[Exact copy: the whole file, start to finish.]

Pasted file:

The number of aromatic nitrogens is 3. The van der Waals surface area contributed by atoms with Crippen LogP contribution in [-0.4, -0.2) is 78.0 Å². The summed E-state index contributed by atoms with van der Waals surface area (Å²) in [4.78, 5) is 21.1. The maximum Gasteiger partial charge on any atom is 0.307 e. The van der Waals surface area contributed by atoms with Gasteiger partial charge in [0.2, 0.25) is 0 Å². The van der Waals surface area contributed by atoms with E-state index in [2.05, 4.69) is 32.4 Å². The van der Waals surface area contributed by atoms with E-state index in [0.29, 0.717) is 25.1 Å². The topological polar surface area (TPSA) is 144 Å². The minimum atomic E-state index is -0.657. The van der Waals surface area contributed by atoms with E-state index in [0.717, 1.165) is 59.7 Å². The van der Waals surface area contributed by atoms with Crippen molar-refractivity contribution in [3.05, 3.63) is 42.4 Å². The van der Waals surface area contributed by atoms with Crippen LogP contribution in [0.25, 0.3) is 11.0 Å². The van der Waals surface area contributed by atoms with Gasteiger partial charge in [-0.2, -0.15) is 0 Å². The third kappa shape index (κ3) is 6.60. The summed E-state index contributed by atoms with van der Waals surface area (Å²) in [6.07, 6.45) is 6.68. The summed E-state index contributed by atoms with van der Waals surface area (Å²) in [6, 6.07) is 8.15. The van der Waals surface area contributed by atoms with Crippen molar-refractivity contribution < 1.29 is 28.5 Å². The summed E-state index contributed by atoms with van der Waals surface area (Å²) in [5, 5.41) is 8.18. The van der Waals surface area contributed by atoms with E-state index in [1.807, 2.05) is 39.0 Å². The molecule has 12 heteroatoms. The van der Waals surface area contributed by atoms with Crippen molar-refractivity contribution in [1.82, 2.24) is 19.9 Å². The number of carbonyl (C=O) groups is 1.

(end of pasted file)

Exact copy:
The number of aromatic nitrogens is 3. The van der Waals surface area contributed by atoms with Crippen LogP contribution in [-0.4, -0.2) is 78.0 Å². The summed E-state index contributed by atoms with van der Waals surface area (Å²) in [4.78, 5) is 21.1. The maximum Gasteiger partial charge on any atom is 0.307 e. The van der Waals surface area contributed by atoms with Gasteiger partial charge in [0.2, 0.25) is 0 Å². The van der Waals surface area contributed by atoms with E-state index in [2.05, 4.69) is 32.4 Å². The van der Waals surface area contributed by atoms with E-state index in [0.29, 0.717) is 25.1 Å². The topological polar surface area (TPSA) is 144 Å². The minimum atomic E-state index is -0.657. The van der Waals surface area contributed by atoms with E-state index in [0.717, 1.165) is 59.7 Å². The van der Waals surface area contributed by atoms with Crippen molar-refractivity contribution in [3.05, 3.63) is 42.4 Å². The van der Waals surface area contributed by atoms with Crippen LogP contribution in [0.25, 0.3) is 11.0 Å². The van der Waals surface area contributed by atoms with Gasteiger partial charge in [-0.2, -0.15) is 0 Å². The third kappa shape index (κ3) is 6.60. The summed E-state index contributed by atoms with van der Waals surface area (Å²) in [6.07, 6.45) is 6.68. The summed E-state index contributed by atoms with van der Waals surface area (Å²) in [6, 6.07) is 8.15. The van der Waals surface area contributed by atoms with Crippen molar-refractivity contribution < 1.29 is 28.5 Å². The summed E-state index contributed by atoms with van der Waals surface area (Å²) in [5, 5.41) is 8.18. The van der Waals surface area contributed by atoms with E-state index in [1.807, 2.05) is 39.0 Å². The molecule has 12 heteroatoms. The van der Waals surface area contributed by atoms with Crippen molar-refractivity contribution in [1.82, 2.24) is 19.9 Å². The number of carbonyl (C=O) groups is 1.